TWIE 93: Drilling 2 Miles to Lake Vostok

In this episode Dan and Vince explore why future knee surgery could cost a king’s ransom, when the Russians will find out if there is life under the ice in Lake Vostok, a new roller coaster that gives 8 seconds of weightlessness, jaw transplant from a 3D printer, and an unusual source of electricity from cockroaches.
 
Channel: This Week in Engineering iTunes Podcast
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Transcript For This Video

Coating artificial joints with diamonds
Artificial joints only last about ten years or so, as the metal and polymers tend to grind off during normal use. Now, a study from Vinoy Thomas at the University of Alabama at Birmingham has shown that coating the joints with a tiny, nanometer-thick layer of diamond could make the joint last longer and reduce inflammation. Cells called macrophages, that cause inflammation when exposed to metal particles, did not cause inflammation when exposed to nanodiamonds. Alright, is somebody looking for ways to make medicine more expensive? Maybe try a little sand first, before jumping straight into diamonds. I wonÆt be able to afford my knee surgery until they have a ValentineÆs Day sale-stravaganza.

Russians breach Lake Vostok
For over twenty years a Russian team has been sporadically drilling toward the Antarctic sub-glacial Lake Vostok, almost two and a half miles beneath solid ice, in an effort to study the pristine water that has been isolated for millions of years. Last week, the team reached the surface of the lake, and will soon extract samples. Scientists would like to know if any extremophiles could live in such an icy environment, which may be similar to places like JupiterÆs moon Europa. If thereÆs life down there, IÆll bet itÆs lonely, isolated, and desperate. In short, exactly the kind of life I donÆt want to talk to at a party. Loser-life!

Vomit comet roller coaster
California design firm BRC Imagination Arts has proposed a roller coaster ride based on the ôVomit Cometö, the plane that flies a parabolic path that gives passengers 25 seconds of weightlessness. The roller coaster would use a linear induction motor to shoot out to over a hundred miles per hour, then shoot up for eight seconds of weightlessness. Inside the ride, passengers could take out a tethered object, like an enclosed cup of water, to see how it behaves in microgravity. I might find it hard to observe weightless liquid when IÆm screaming like a banshee and wetting my pants. Although in zero G... itÆs still just wetting your pants.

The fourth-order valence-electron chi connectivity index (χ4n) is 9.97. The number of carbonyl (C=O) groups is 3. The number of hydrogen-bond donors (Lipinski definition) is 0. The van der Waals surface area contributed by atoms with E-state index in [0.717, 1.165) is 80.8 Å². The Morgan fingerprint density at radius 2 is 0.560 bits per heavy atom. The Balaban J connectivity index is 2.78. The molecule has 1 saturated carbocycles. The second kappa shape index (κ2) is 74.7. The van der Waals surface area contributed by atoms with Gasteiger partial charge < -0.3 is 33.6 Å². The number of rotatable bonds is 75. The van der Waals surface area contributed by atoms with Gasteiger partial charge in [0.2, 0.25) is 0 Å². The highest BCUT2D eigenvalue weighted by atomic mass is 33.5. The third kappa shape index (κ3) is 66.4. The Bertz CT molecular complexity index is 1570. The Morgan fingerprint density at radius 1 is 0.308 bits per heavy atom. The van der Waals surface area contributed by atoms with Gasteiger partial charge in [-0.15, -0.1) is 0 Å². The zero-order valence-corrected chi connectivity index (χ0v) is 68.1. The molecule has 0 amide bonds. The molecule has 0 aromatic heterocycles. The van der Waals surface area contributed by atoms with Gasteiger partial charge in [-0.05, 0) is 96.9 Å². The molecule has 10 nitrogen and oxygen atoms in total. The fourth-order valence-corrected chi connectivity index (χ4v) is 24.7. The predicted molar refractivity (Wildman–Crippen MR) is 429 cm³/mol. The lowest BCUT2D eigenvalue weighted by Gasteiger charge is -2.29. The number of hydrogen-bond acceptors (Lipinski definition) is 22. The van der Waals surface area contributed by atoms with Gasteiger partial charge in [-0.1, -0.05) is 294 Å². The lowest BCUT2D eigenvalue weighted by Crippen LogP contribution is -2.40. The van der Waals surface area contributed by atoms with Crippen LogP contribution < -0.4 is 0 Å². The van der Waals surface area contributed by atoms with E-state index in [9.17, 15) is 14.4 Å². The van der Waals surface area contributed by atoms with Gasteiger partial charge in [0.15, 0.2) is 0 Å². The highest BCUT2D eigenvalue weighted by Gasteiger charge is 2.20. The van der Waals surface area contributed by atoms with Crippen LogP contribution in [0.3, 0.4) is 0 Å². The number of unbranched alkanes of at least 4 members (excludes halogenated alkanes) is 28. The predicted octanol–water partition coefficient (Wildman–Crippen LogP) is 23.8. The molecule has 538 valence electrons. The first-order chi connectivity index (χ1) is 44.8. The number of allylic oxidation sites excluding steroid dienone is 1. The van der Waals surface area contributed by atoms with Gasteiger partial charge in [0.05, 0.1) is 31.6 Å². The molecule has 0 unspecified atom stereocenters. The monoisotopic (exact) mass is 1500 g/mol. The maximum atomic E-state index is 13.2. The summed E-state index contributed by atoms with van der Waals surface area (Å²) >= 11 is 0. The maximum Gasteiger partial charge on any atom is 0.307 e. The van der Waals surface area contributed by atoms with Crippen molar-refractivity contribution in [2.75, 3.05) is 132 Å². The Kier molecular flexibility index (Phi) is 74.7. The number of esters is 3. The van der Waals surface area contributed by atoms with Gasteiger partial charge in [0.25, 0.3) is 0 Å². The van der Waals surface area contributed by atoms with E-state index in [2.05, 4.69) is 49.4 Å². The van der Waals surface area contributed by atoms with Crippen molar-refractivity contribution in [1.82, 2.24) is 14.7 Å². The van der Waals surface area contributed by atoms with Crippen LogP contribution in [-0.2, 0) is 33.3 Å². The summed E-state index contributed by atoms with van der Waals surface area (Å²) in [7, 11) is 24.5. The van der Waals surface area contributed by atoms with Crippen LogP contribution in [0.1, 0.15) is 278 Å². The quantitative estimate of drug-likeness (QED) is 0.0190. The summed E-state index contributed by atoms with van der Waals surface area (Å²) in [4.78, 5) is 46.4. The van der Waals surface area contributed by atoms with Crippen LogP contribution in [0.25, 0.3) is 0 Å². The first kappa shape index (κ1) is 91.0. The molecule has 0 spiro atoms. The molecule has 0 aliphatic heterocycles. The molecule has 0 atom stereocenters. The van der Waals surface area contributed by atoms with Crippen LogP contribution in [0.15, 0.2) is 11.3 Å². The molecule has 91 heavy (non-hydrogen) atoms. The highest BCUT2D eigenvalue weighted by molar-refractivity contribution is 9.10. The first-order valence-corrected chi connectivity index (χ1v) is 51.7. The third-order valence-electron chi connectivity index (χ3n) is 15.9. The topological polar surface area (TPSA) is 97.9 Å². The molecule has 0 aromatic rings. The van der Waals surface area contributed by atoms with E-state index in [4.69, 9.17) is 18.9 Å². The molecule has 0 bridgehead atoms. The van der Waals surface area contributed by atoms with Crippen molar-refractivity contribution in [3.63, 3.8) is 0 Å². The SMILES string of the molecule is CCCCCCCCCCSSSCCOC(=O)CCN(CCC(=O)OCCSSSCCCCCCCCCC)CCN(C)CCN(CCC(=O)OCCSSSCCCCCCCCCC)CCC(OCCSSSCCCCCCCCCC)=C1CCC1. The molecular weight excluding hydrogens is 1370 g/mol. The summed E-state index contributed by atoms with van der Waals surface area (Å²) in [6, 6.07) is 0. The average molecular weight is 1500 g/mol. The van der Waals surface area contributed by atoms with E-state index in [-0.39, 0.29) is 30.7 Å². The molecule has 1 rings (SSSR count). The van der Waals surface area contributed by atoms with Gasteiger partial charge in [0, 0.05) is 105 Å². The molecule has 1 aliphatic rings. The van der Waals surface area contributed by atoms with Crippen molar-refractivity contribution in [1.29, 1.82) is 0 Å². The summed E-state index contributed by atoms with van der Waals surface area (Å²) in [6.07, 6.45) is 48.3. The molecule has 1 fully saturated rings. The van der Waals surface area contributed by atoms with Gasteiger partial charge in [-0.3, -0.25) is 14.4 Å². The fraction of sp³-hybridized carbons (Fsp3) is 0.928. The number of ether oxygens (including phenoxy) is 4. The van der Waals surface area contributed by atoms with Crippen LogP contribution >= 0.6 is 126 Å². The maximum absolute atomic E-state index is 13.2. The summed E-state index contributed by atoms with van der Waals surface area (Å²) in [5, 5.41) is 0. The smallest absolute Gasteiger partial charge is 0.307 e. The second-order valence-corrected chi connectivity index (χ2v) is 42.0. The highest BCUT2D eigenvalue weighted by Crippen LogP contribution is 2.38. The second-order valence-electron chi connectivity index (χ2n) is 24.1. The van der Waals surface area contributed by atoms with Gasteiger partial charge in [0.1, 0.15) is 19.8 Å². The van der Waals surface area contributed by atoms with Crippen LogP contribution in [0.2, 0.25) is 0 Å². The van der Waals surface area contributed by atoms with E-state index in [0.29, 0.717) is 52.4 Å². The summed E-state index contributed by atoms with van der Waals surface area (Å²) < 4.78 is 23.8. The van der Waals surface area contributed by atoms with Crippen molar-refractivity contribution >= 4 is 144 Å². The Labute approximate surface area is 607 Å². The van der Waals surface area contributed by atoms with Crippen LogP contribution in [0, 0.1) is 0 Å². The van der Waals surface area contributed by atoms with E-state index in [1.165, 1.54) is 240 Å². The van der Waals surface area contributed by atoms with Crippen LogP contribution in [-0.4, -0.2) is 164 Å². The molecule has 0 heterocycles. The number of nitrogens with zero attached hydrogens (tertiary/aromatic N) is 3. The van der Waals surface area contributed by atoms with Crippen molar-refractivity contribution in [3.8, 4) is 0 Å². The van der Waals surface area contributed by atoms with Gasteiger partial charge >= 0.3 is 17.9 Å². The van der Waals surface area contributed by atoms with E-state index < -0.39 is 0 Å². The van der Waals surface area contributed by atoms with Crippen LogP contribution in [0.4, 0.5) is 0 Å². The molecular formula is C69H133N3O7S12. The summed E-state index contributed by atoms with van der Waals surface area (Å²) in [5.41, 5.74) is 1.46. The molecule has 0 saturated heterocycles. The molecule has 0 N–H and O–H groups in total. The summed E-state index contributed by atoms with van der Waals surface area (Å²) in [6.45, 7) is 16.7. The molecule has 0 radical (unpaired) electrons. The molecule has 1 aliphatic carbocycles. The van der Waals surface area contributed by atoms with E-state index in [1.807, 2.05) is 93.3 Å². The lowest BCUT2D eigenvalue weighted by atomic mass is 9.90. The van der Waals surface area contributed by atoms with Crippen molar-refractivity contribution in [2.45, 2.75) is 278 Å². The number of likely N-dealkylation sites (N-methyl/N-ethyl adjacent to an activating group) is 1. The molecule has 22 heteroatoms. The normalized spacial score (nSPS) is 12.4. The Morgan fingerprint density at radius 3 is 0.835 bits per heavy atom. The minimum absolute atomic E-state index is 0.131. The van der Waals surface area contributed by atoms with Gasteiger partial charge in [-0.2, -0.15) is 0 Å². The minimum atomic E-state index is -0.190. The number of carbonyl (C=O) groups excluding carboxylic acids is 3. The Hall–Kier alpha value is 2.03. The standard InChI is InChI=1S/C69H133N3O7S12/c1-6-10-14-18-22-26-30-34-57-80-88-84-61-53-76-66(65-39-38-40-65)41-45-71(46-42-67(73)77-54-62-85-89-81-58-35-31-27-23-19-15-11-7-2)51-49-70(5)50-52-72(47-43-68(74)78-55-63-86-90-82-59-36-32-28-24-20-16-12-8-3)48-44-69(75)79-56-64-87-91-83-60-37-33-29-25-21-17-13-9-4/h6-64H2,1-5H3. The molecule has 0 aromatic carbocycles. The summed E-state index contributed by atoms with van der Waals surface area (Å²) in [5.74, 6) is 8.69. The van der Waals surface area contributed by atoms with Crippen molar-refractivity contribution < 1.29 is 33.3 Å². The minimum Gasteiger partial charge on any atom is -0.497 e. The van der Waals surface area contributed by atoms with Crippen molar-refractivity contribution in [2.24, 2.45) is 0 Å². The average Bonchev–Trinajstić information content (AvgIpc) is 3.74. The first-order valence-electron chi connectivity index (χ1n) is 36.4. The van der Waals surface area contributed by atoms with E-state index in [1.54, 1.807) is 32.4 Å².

Jaw transplant from a 3D printer
A European woman in her eighties has received the first-ever jawbone transplant made from a 3-D printer. The transplant, made from titanium powder, was printed and then coated in a biocompatible ceramic, when it replaced a bone with a chronic infection. The patient reportedly was able to speak the day after surgery. Wait, you print a new jawbone, and you choose the same shape you started with? At least print yourself out something that unhinges like a shark. All my favorite inventions basically help me eat faster.

Drones on European farms
European Union regulators are investigating the feasibility of using unmanned aerial drones to spy on farms, in an effort to detect fraud in farm subsidies, and to enforce environmental laws. Drones will save both time and money over manual inspections, and they are more effective than satellite photography, which is thwarted by a cloudy day. Still, it has to be humiliating for the drone. ôI used to hunt down terrorists. Now? Irish potato farmers. Where did I go wrong?ö

Energy from cockroach metabolism
Researchers at Case Western Reserve University have extracted energy from cockroaches, not by attaching piezoelectric materials, but instead by inserting a wire into the roach, where a certain stage of its digestive system releases small amounts of electricity. The research may lead to new ways that roaches can power small electronic devices fitted to them. But I like to think that in the future, all computers will be powered by a cockroach Matrix. What a mind-job!